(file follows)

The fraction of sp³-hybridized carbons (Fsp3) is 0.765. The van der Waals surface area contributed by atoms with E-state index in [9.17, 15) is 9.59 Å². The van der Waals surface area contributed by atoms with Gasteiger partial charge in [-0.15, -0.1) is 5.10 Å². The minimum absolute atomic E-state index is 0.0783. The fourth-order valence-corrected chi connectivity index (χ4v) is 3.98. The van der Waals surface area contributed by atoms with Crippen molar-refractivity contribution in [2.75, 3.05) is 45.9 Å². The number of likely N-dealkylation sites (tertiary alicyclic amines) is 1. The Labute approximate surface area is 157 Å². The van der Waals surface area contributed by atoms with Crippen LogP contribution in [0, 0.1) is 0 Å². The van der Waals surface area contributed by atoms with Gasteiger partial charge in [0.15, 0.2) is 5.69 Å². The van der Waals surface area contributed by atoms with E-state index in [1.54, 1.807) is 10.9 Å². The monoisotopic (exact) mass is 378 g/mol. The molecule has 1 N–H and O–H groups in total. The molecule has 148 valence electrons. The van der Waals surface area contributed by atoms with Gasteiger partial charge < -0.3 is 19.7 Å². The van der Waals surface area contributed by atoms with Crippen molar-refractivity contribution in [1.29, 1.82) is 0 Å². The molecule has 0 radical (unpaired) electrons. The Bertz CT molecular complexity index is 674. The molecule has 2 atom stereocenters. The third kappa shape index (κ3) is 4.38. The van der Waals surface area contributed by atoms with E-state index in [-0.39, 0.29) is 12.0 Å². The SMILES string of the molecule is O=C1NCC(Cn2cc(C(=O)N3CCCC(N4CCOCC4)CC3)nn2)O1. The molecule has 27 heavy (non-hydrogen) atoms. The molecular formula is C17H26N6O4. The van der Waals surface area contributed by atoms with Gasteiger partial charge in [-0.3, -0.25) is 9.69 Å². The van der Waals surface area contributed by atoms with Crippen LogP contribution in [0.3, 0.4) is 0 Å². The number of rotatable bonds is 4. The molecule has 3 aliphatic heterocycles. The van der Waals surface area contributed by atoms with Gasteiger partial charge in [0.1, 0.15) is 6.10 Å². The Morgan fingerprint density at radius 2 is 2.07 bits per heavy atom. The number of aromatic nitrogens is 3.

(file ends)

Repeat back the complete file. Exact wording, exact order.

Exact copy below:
The fraction of sp³-hybridized carbons (Fsp3) is 0.765. The van der Waals surface area contributed by atoms with E-state index in [9.17, 15) is 9.59 Å². The van der Waals surface area contributed by atoms with Gasteiger partial charge in [-0.15, -0.1) is 5.10 Å². The minimum absolute atomic E-state index is 0.0783. The fourth-order valence-corrected chi connectivity index (χ4v) is 3.98. The van der Waals surface area contributed by atoms with Crippen molar-refractivity contribution in [2.75, 3.05) is 45.9 Å². The number of likely N-dealkylation sites (tertiary alicyclic amines) is 1. The Labute approximate surface area is 157 Å². The van der Waals surface area contributed by atoms with Crippen LogP contribution in [0, 0.1) is 0 Å². The van der Waals surface area contributed by atoms with Gasteiger partial charge in [0.15, 0.2) is 5.69 Å². The van der Waals surface area contributed by atoms with E-state index in [1.54, 1.807) is 10.9 Å². The monoisotopic (exact) mass is 378 g/mol. The molecule has 1 N–H and O–H groups in total. The molecule has 148 valence electrons. The van der Waals surface area contributed by atoms with Gasteiger partial charge < -0.3 is 19.7 Å². The van der Waals surface area contributed by atoms with Crippen molar-refractivity contribution in [1.29, 1.82) is 0 Å². The molecule has 0 radical (unpaired) electrons. The Bertz CT molecular complexity index is 674. The molecule has 2 atom stereocenters. The third kappa shape index (κ3) is 4.38. The van der Waals surface area contributed by atoms with E-state index in [-0.39, 0.29) is 12.0 Å². The SMILES string of the molecule is O=C1NCC(Cn2cc(C(=O)N3CCCC(N4CCOCC4)CC3)nn2)O1. The molecule has 27 heavy (non-hydrogen) atoms. The molecular formula is C17H26N6O4. The van der Waals surface area contributed by atoms with Gasteiger partial charge in [-0.3, -0.25) is 9.69 Å². The van der Waals surface area contributed by atoms with Crippen LogP contribution in [0.3, 0.4) is 0 Å². The number of rotatable bonds is 4. The molecule has 3 aliphatic heterocycles. The van der Waals surface area contributed by atoms with Gasteiger partial charge in [0.1, 0.15) is 6.10 Å². The Morgan fingerprint density at radius 2 is 2.07 bits per heavy atom. The number of aromatic nitrogens is 3.